We went to bed that night with flakes streaming past the porch light, flickering yellow and white against the blackness beyond. In the night, burrowed beneath blankets piled thick on the bed, we listen to the house creak and shift from buffeting winds. The next morning flakes fall fat and drift onto branches laden in white.
Winter is upon us.
Outside we cut a path through the ankle-deep snow, dusting it aside with each step in the muffled forest. December has crept in. This glowing world in white seems out of place somehow as though we should still be carving pumpkins and raking leaves.
But the dogs bound over snow-covered mounds, bury their noses beneath the white, delight in the falls of snow slipped from branches in great blankets to cover their backs. They tell me everything is as it should be.
Trees become snow sculptures and the forest is made of light. Ahead, two black shapes weave through the white, Murdoch slinking along the familiar trail, ducking under branches, leaping over downed trees and just behind him, a new black shape, tall ears pointed skyward, powerful legs making short work of the drifting snow, feet like lion’s paws stepping purposefully over this new path, a new path that will soon become a familiar path.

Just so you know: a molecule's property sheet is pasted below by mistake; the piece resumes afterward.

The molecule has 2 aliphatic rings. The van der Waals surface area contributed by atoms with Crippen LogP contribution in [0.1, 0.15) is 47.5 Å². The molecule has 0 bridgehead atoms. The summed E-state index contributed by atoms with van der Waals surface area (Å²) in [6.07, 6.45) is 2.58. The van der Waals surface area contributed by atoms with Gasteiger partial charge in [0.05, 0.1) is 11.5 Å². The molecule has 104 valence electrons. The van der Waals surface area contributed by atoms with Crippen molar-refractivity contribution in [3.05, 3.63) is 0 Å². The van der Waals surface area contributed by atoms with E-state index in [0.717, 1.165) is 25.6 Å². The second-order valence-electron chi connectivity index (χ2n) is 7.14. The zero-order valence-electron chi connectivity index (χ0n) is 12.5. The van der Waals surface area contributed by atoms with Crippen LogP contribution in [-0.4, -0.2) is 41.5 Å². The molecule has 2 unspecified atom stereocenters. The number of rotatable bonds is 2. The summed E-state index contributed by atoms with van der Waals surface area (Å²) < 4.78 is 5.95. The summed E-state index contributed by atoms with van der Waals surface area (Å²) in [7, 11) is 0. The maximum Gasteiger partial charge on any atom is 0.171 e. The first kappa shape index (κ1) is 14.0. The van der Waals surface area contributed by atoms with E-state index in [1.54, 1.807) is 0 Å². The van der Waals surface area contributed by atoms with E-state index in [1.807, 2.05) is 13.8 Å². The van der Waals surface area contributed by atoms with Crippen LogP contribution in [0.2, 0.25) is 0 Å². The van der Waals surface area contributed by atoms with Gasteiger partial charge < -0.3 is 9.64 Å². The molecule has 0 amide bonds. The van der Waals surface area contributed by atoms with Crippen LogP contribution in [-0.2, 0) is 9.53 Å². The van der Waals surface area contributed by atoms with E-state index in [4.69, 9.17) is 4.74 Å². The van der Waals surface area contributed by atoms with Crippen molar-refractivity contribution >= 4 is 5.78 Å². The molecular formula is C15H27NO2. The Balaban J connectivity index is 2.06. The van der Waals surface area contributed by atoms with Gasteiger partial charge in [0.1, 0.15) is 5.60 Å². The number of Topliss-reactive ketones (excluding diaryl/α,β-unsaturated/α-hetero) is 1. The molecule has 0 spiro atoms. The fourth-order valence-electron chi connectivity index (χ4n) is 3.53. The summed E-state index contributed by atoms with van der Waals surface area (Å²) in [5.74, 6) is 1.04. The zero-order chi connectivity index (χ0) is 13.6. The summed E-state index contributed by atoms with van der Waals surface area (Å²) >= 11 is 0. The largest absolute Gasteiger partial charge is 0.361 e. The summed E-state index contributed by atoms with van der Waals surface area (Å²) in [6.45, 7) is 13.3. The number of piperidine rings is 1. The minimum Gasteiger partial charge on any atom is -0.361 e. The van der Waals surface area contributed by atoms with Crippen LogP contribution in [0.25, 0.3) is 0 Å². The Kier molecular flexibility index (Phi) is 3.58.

It is the first real snow of the season and I think of Bear and I think of Jack and I think of how much they are missed and how much they would love this. And I think about that week when life took an abrupt turn. That week when Jack died and our other neighbour’s house burned down and then Molly showed up.
Molly Malone, the King Shepherd with the black German Shepherd face and the Malamute fur who came from a loving family and is mistrusting of cameras. Molly Malone, who loves the snow, is completely unsure of cats and would be outdoors playing stick every waking minute of the day if she could. Molly Malone who is amazingly graceful on her feet for such a big dog, who is two years younger than Murdoch but acts like she is at least two years older, who has gigantic ears and piercing eyes and who has become a little bright spot in our neighbourhood.
Snow continues to sift down from the bright sky as we wind our way along the trail through the woods. We kick up swirls with our feet; send snow spraying out like white surf crashing against us on its way to shore. Two black shapes cut the trail ahead, one hops eagerly after the other, ears pointing to the sky, and I follow not too far behind.